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Do I have to Wait for Heaven?

For early Quakers, heaven wasn’t a far-off kingdom floating in the clouds. It wasn’t a distant time and place, standing in stark contrast to present-day, historical reality. When Quakers said that Christ is here to teach us himself, this was just a new way of saying, repent, the kingdom of heaven has come near to you.

The genius of the Quaker movement was that they understood that all of these holy words that Christians like to throw around aren’t what is truly essential. The institutional church of their day was saying all the right words but failing to connect with the heart of the gospel. They were mouthing the words of Scripture to justify all sorts of human agendas – but their hearts were still far from God. Their lives did not bear the marks of Christ’s transformation, self-giving love, and humility.

For the early Quaker movement, the Day of the Lord, is today. Jesus’ triumphant return is not a theoretical possibility to be hoped for in the future; it’s a present reality that can either be embraced or resisted. The early Quakers experienced Jesus as literally alive, present, and teaching them directly. Standing in the power of this relationship, they were given courage to go out and radically impact the world around them.

Today, most Quakers – and many Christians of all denominations, in fact – would intellectually agree with the statement that Jesus Christ is present, able to teach us directly through his indwelling presence in our hearts. Yet, for the most part, we don’t really live as if this indwelling power has the ability to fundamentally transform us in the present tense.

In a lot of Christian circles – including Quaker ones – I often hear the phrase, now but not yet. This is the idea that, although the kingdom is present, and we can experience a foretaste of it in our lives, we’ll have to wait until some unspecified future time – probably after we’re dead – to participate in the full transformation that we are called to in Christ.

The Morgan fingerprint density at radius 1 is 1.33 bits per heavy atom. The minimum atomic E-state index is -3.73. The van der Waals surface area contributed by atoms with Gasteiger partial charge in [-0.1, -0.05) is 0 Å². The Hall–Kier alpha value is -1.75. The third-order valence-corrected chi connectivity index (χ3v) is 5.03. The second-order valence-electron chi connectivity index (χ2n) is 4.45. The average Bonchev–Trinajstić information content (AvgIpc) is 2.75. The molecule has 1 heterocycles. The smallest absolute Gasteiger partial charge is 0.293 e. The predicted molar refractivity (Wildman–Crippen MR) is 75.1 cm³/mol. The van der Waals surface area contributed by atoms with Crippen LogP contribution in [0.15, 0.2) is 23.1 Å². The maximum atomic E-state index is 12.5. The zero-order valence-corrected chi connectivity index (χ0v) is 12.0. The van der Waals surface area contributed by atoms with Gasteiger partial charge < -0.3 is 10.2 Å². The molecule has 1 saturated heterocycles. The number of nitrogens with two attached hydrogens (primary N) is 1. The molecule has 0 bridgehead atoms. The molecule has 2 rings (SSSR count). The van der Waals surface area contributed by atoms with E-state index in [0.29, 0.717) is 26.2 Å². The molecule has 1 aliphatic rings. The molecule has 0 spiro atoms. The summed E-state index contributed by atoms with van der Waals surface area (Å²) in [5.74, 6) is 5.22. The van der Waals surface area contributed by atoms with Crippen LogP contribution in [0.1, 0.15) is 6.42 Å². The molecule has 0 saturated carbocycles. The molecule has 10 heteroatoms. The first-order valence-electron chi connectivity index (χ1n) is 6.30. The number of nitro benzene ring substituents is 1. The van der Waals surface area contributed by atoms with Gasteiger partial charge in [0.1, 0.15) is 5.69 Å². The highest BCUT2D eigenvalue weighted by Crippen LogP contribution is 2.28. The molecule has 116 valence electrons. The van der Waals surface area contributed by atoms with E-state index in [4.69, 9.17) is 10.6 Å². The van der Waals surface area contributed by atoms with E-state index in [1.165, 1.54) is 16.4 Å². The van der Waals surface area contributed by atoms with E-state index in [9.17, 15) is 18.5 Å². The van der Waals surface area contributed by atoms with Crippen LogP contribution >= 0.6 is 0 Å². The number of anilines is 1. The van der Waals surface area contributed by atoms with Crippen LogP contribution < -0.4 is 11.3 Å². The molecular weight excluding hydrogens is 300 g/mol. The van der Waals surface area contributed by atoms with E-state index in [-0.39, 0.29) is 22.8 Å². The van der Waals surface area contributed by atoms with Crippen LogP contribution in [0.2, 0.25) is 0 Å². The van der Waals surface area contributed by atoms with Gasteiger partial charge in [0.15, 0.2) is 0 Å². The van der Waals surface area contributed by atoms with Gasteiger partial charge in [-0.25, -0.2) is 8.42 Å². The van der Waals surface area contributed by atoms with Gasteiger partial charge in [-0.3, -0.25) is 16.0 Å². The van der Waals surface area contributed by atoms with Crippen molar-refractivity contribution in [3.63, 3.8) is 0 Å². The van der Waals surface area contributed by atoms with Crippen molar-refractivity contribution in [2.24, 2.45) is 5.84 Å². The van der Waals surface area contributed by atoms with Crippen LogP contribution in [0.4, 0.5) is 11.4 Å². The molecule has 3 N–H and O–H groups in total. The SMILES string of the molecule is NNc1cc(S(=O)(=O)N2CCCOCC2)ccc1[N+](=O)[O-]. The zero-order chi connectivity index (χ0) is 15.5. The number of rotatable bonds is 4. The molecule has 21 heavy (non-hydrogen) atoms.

This popular meantime theology makes a whole lot of sense. After all, how many holy people do you personally know? Our world is fundamentally fallen and broken, and this life will always be characterized by a personal and collective struggle with sin and death. The gospel gives us hope for a future, but in the present all we can do is seek to lead slightly less alienated lives, to mitigate the effects of sin.

Meantime theology is a thoughtful, rational, sensible theory that jives with what we observe in the world around us. And it runs totally counter to the radical, apocalyptic, fire-breathing witness of the early church and the later Quaker movement.

A meantime ideology might make us feel better about our failure to address the brokenness of our own lives and the systematic injustice and oppression that we see in our culture. We don’t have to feel personally responsible for the way things are going; there’s nothing we can really do about it. Christ will return and take care of this mess eventually. But for now, our role is to keep telling the story of Jesus and try not to sin too much.